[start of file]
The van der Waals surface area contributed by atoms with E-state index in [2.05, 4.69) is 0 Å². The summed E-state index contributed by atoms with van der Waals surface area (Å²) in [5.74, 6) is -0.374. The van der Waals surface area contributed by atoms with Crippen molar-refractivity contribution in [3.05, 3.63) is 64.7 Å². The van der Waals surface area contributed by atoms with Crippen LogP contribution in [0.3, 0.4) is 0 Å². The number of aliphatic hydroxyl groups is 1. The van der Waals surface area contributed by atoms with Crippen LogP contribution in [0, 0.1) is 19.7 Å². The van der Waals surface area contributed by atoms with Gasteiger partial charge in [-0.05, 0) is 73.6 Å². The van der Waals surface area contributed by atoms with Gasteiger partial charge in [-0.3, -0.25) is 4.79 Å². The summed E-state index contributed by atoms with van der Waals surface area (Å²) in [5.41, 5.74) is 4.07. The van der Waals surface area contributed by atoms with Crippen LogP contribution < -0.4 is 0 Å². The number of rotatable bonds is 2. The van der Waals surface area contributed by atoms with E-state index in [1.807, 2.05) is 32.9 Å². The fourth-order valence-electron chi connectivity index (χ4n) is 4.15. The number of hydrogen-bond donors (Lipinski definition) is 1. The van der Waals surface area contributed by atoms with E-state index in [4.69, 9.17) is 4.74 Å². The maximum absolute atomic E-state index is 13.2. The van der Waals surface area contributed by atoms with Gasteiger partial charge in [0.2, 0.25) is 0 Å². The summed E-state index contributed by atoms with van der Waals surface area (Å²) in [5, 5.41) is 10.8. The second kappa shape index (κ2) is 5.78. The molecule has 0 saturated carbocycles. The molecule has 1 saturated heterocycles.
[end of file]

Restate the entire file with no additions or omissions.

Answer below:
The van der Waals surface area contributed by atoms with E-state index in [2.05, 4.69) is 0 Å². The summed E-state index contributed by atoms with van der Waals surface area (Å²) in [5.74, 6) is -0.374. The van der Waals surface area contributed by atoms with Crippen molar-refractivity contribution in [3.05, 3.63) is 64.7 Å². The van der Waals surface area contributed by atoms with Crippen LogP contribution in [0.3, 0.4) is 0 Å². The number of aliphatic hydroxyl groups is 1. The van der Waals surface area contributed by atoms with Crippen LogP contribution in [0, 0.1) is 19.7 Å². The van der Waals surface area contributed by atoms with Gasteiger partial charge in [-0.05, 0) is 73.6 Å². The van der Waals surface area contributed by atoms with Gasteiger partial charge in [-0.3, -0.25) is 4.79 Å². The summed E-state index contributed by atoms with van der Waals surface area (Å²) in [5.41, 5.74) is 4.07. The van der Waals surface area contributed by atoms with Crippen LogP contribution < -0.4 is 0 Å². The number of rotatable bonds is 2. The van der Waals surface area contributed by atoms with E-state index in [1.807, 2.05) is 32.9 Å². The fourth-order valence-electron chi connectivity index (χ4n) is 4.15. The number of hydrogen-bond donors (Lipinski definition) is 1. The van der Waals surface area contributed by atoms with E-state index in [4.69, 9.17) is 4.74 Å². The maximum absolute atomic E-state index is 13.2. The van der Waals surface area contributed by atoms with Gasteiger partial charge in [0.2, 0.25) is 0 Å². The summed E-state index contributed by atoms with van der Waals surface area (Å²) in [5, 5.41) is 10.8. The second kappa shape index (κ2) is 5.78. The molecule has 0 saturated carbocycles. The molecule has 1 saturated heterocycles.